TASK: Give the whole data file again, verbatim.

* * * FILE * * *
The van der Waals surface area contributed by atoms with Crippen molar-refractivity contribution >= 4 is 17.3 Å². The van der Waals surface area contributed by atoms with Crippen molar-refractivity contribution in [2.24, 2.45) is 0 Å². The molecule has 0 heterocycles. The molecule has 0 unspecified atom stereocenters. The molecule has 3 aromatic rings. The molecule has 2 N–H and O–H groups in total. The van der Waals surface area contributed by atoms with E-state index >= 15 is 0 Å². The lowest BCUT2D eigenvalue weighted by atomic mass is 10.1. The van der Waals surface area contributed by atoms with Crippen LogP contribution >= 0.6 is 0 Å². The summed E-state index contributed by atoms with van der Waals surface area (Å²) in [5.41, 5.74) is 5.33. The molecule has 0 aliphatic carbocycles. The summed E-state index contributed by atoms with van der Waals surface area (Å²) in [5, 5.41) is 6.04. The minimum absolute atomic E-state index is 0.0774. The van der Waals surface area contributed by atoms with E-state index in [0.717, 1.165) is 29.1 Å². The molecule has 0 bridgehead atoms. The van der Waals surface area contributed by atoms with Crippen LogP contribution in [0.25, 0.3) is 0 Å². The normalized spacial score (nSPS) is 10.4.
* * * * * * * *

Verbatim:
The van der Waals surface area contributed by atoms with Crippen molar-refractivity contribution >= 4 is 17.3 Å². The van der Waals surface area contributed by atoms with Crippen molar-refractivity contribution in [2.24, 2.45) is 0 Å². The molecule has 0 heterocycles. The molecule has 0 unspecified atom stereocenters. The molecule has 3 aromatic rings. The molecule has 2 N–H and O–H groups in total. The van der Waals surface area contributed by atoms with E-state index >= 15 is 0 Å². The lowest BCUT2D eigenvalue weighted by atomic mass is 10.1. The van der Waals surface area contributed by atoms with Crippen LogP contribution >= 0.6 is 0 Å². The summed E-state index contributed by atoms with van der Waals surface area (Å²) in [5.41, 5.74) is 5.33. The molecule has 0 aliphatic carbocycles. The summed E-state index contributed by atoms with van der Waals surface area (Å²) in [5, 5.41) is 6.04. The minimum absolute atomic E-state index is 0.0774. The van der Waals surface area contributed by atoms with E-state index in [0.717, 1.165) is 29.1 Å². The molecule has 0 bridgehead atoms. The van der Waals surface area contributed by atoms with Crippen LogP contribution in [0.25, 0.3) is 0 Å². The normalized spacial score (nSPS) is 10.4.